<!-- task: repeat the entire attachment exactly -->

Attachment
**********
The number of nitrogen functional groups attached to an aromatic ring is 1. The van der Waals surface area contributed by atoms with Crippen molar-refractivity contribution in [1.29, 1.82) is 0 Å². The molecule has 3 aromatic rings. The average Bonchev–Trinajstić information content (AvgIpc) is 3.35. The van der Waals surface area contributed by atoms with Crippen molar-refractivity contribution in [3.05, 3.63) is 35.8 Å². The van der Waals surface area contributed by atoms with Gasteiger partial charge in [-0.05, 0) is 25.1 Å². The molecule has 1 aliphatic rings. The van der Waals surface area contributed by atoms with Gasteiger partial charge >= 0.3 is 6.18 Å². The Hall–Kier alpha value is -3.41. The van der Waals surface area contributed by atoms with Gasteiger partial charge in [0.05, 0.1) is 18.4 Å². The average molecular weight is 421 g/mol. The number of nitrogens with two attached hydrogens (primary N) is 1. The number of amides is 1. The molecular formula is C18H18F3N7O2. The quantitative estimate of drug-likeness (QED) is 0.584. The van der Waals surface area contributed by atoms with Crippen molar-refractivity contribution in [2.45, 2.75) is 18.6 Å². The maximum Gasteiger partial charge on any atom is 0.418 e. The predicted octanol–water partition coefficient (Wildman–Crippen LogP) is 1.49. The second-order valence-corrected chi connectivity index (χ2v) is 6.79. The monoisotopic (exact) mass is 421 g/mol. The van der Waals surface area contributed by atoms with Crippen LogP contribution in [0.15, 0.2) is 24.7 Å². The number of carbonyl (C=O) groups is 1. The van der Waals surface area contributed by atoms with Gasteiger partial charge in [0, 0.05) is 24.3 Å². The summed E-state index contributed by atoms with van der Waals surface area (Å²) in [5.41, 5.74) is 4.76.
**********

The number of nitrogen functional groups attached to an aromatic ring is 1. The van der Waals surface area contributed by atoms with Crippen molar-refractivity contribution in [1.29, 1.82) is 0 Å². The molecule has 3 aromatic rings. The average Bonchev–Trinajstić information content (AvgIpc) is 3.35. The van der Waals surface area contributed by atoms with Crippen molar-refractivity contribution in [3.05, 3.63) is 35.8 Å². The van der Waals surface area contributed by atoms with Gasteiger partial charge in [-0.05, 0) is 25.1 Å². The molecule has 1 aliphatic rings. The van der Waals surface area contributed by atoms with Gasteiger partial charge >= 0.3 is 6.18 Å². The Hall–Kier alpha value is -3.41. The van der Waals surface area contributed by atoms with Gasteiger partial charge in [0.05, 0.1) is 18.4 Å². The average molecular weight is 421 g/mol. The number of nitrogens with two attached hydrogens (primary N) is 1. The number of amides is 1. The molecular formula is C18H18F3N7O2. The quantitative estimate of drug-likeness (QED) is 0.584. The van der Waals surface area contributed by atoms with Crippen molar-refractivity contribution in [2.45, 2.75) is 18.6 Å². The maximum Gasteiger partial charge on any atom is 0.418 e. The predicted octanol–water partition coefficient (Wildman–Crippen LogP) is 1.49. The second-order valence-corrected chi connectivity index (χ2v) is 6.79. The monoisotopic (exact) mass is 421 g/mol. The van der Waals surface area contributed by atoms with Crippen LogP contribution in [0.15, 0.2) is 24.7 Å². The number of carbonyl (C=O) groups is 1. The van der Waals surface area contributed by atoms with Gasteiger partial charge in [0, 0.05) is 24.3 Å². The summed E-state index contributed by atoms with van der Waals surface area (Å²) in [5.41, 5.74) is 4.76.